Medicaid future still uncertain

Published 3:11 pm Friday, June 20, 2008

The new budget year starts July 1, Medicaid is $90 million in the hole and Gov. Haley Barbour and key lawmakers appear deadlocked over how to pay for the program.

Barbour criticized House leaders Thursday for not approving a deal that would restructure hospital taxes to fill the budget gap to provide health coverage for the needy.

The Republican governor said he met earlier in the day with House Speaker Billy McCoy and other Democratic House leaders, who have so far blocked a plan that has passed the Senate 41-7.

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“The House has failed to do its job,” Barbour said during a news conference.

McCoy blamed the failure to reach a deal on Barbour’s unwillingness to compromise.

“Right now as of this minute we have a stalemate,” McCoy said in a phone interview.

McCoy and other House members say the plan would force hospitals to pass increased costs on to patients with private insurance. Barbour counters that the plan will help the hospitals and the public, saying for every dollar the hospitals pay in state taxes they’ll get $6 back in federal money.

The Division of Medicaid and the Mississippi Hospital Association have endorsed the plan.

Lawmakers are scheduled to come back to Jackson next week to continue a special session that began last month and has been on hold since June 4. House leaders want to plug the hole in the Medicaid budget with a tobacco tax. But the governor controls the agenda during a special session and a tobacco tax is not on the table.

“The governor wants to tax sick patients,” said Rep. George Flaggs, D-Vicksburg, who attended Barbour’s news conference. “The House wants to tax the cigarette companies.”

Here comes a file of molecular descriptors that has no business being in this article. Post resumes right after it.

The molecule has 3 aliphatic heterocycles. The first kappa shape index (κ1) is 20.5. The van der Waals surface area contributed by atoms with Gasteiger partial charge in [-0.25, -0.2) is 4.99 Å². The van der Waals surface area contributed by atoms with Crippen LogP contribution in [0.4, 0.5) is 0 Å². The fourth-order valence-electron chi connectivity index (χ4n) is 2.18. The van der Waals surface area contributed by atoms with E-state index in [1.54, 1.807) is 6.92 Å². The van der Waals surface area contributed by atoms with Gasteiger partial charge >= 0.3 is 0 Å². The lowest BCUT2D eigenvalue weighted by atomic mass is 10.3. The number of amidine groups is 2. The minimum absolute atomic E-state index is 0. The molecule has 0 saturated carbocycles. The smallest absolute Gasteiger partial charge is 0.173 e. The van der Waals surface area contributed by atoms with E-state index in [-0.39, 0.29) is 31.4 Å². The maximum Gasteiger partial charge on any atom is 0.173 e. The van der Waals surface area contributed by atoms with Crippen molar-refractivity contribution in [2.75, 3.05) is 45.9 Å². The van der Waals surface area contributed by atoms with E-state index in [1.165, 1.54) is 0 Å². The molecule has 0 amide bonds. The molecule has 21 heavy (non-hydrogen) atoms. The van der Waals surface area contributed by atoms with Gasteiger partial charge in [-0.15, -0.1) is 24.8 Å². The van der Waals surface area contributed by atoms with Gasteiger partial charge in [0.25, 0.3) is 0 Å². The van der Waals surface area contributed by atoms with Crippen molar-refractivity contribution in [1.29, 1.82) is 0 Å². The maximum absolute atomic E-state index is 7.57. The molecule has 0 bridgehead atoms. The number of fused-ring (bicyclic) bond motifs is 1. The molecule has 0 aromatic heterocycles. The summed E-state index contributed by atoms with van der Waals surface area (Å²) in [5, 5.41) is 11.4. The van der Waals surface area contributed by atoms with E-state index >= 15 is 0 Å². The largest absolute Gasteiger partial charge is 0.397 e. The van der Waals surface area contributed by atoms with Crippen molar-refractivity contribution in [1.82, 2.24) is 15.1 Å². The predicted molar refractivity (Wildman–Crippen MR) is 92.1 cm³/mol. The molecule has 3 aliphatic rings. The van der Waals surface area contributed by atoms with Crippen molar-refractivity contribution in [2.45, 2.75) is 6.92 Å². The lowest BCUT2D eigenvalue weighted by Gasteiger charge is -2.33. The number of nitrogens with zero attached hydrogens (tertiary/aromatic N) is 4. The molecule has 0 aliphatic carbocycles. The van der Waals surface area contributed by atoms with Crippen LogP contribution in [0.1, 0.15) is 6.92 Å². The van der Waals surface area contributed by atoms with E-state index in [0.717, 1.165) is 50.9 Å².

Barbour scoffs at a cigarette tax, saying lawmakers over the years have proposed 19 different uses for tobacco money and failed to pass a cigarette bill in the last regular session.

Barbour says he’s waiting for his tax study group to recommend the best use for tobacco money and will consider a tax increase next year — but only if other taxes can be lowered.

Still, House leaders hope to force Barbour’s hand on the tobacco tax in the special session by blocking his Medicaid bill, which would fully fund the health care program for the needy, aged, blind and disabled and for low-income families with children. About one of every four Mississippians is enrolled in the program.

Barbour says he is bound by the state constitution to begin making cuts in the Medicaid program if the funding isn’t there by July 1. Because the federal government matches Medicaid dollars, the $90 million shortfall could balloon.

“The remaining purpose of this special session is to enact a fair, permanent, sustainable method of fully finding Medicaid,” Barbour said. “This is a critical mission to fully fund Medicaid and live within our constitution, which requires a balanced budget.”

Flaggs said Barbour won’t cut programs. And, Flaggs said, the House could put more money into Medicaid in January during the regular session if Barbour does make the cuts.

“The minute we can eliminate the politics — the ego — we can do what the taxpayers want us to do and resolve this,” Flaggs said.

In the meantime, House leaders say they will continue to work with Senate leaders and try to bypass the governor and strike a deal.